Earlier this week, the Senate began debate over the 2012 Farm Bill, setting the stage for the eventual passage of the Senate’s vision of federal farm and agricultural policy.
The farm bill has been in limbo for the past several months. Politicians have attempted to pander to farmers and ranchers by praising the agricultural sector and promising swift action on farm legislation, only to allow the bill to be bogged down in election year politics. After months of protracted debate, the bill finally passed the Senate Agriculture Committee in a bipartisan vote and is ready to be discussed and debated by the full Senate.
The Senate is expected to spend up to five weeks discussing various provisions of the bill as Democrats and Republicans offer amendments and challenge controversial provisions.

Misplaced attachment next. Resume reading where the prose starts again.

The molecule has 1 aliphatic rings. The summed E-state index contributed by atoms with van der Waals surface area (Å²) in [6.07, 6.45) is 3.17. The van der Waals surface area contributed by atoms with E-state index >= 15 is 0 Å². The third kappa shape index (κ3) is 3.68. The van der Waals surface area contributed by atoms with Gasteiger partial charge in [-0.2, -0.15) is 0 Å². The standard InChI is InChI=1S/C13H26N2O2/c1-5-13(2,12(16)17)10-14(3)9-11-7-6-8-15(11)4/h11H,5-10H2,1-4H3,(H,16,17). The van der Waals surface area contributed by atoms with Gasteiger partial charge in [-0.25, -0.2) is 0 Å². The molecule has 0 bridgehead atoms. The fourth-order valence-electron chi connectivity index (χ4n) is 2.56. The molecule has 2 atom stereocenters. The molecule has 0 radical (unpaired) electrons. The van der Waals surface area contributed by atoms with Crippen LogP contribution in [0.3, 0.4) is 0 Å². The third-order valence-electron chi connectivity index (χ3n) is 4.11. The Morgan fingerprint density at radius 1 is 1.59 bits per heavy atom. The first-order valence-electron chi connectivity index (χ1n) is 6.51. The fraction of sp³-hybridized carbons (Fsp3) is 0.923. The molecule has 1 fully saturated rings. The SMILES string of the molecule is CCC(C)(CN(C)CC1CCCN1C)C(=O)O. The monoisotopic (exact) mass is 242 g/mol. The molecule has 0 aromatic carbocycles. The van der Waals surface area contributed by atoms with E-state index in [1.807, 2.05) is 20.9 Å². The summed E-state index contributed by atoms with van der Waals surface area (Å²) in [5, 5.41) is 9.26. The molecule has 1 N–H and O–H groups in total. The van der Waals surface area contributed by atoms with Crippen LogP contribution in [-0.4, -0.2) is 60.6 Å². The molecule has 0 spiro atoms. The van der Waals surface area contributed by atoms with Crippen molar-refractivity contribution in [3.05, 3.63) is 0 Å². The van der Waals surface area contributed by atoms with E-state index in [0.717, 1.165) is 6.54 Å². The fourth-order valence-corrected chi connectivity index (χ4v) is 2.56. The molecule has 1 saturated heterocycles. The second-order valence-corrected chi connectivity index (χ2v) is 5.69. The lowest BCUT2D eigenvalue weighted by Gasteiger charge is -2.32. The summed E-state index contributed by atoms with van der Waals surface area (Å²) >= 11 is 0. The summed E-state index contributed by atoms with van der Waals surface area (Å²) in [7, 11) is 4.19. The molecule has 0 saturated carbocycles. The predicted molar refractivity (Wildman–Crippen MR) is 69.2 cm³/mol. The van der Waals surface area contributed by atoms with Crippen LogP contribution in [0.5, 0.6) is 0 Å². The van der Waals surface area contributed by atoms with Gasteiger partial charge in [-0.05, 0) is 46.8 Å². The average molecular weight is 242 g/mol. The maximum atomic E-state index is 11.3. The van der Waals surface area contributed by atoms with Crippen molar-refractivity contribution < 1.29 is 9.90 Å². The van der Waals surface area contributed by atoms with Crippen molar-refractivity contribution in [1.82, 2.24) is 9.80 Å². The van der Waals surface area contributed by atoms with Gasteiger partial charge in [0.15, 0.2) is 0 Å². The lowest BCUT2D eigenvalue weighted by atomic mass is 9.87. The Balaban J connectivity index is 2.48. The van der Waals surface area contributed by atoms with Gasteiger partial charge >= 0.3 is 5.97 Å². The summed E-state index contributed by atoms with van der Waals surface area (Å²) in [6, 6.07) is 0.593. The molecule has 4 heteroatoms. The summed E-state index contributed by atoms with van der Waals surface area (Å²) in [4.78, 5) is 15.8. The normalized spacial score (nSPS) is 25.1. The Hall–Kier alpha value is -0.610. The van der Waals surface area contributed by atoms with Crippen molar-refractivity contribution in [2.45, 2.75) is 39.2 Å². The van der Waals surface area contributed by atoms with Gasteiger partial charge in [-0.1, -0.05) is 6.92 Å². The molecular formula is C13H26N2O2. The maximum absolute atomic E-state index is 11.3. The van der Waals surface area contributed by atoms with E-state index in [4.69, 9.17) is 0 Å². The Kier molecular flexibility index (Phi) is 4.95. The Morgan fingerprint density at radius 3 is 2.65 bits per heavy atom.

Anxious farmers, however, are watching the clock. The current farm bill expires at the end of September, only a few months away. If the Senate does not pass a new bill or if the House rejects the Senate version of the farm bill, agricultural programs could expire, throwing American agriculture into chaos.
The current Senate bill contains about $23 billion in agricultural spending cuts. Members of the House of Representatives and President Barack Obama are hopeful that this figure can be increased (and many House Republicans are looking at Food Stamps funding, currently the majority of spending authorized in the Senate bill, as a prime target).
Senate Agriculture Committee chair Debbie Stabenow is confident that she has the 60 votes needed to move the bill forward if opponents try to block it.
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Written by: Justin Ellison / Farm Plus Staff Writer